Formation of Soil Soil is formed when rocks break down into very small particles by various processes such as weathering. There are two types of weathering: Physical Weathering and Chemical Weathering. Physical Weathering arises from the heating and cooling, the wetting and drying, and the freezing and thawing of the land. These actions cause alternate expansion and contraction of rocks which eventually cause the rocks to crack. Factors which play important role in physical weathering include: * Erosion by wind and water. * The action of plants, for example, cracks caused by penetrating roots. * The action of animals, for example, worm casts formed by earthworms. * Human interference. Chemical Weathering is the breakdown of rocks using a solvent that is able to dissolve the mineral structure. Chemical weathering is due largely to the oxidation and reduction of the elements in the soil. Oxidized rocks break up to form soil easily. Solution of minerals in the rocks helps in weathering. For example, when carbon dioxide dissolves in rain water it forms a weak solution of carbonic acid which can dissolve rocks which contain lime. Hydrolysis is another chemical action which causes rocks to break up into soil. The physical and chemical weathering agents and the living organisms in the soil determine the characteristics of the soil.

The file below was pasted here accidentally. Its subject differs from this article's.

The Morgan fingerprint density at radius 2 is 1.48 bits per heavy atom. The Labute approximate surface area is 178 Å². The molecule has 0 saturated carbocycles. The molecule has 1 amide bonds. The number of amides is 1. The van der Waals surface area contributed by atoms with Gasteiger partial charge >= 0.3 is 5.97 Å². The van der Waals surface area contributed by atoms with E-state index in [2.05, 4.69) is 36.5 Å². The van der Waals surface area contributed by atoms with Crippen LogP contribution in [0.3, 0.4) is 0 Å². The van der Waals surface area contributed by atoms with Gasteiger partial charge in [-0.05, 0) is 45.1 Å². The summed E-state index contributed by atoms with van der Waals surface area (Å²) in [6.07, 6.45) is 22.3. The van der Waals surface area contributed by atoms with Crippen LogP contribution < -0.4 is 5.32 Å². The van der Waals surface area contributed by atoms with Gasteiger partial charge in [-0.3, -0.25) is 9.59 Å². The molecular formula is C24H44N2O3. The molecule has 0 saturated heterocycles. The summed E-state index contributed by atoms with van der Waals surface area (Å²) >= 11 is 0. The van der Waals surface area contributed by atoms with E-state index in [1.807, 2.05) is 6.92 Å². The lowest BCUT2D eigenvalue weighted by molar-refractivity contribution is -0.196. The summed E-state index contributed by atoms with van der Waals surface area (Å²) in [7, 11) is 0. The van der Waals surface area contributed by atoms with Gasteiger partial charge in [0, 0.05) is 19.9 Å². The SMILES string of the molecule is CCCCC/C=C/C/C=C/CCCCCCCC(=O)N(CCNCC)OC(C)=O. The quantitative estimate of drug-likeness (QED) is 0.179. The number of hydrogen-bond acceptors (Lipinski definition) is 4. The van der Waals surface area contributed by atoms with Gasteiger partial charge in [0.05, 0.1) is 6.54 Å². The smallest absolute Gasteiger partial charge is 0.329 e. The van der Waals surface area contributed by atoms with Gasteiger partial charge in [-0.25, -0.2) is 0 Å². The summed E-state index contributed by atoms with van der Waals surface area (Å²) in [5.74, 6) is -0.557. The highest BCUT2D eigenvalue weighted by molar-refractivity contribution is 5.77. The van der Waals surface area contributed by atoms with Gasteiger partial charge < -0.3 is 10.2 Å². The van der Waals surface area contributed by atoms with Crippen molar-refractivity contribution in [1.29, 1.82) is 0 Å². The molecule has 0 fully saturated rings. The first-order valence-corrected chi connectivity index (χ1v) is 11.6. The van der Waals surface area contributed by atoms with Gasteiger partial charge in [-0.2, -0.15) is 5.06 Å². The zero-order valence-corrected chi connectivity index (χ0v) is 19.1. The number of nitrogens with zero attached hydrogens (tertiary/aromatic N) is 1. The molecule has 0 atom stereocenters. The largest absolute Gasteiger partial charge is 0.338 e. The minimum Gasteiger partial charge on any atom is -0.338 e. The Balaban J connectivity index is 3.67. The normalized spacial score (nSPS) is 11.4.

Components of Soil Soil is composed of different components. However there are main components which each soil contains. The proportion of each component determines the soil type. The main components include, soil water, soil air, soil organisms, humus, rock particles and mineral salts.
Soil Water: Soil water exists as a thin film around soil particles and occupies the air spaces between soil particles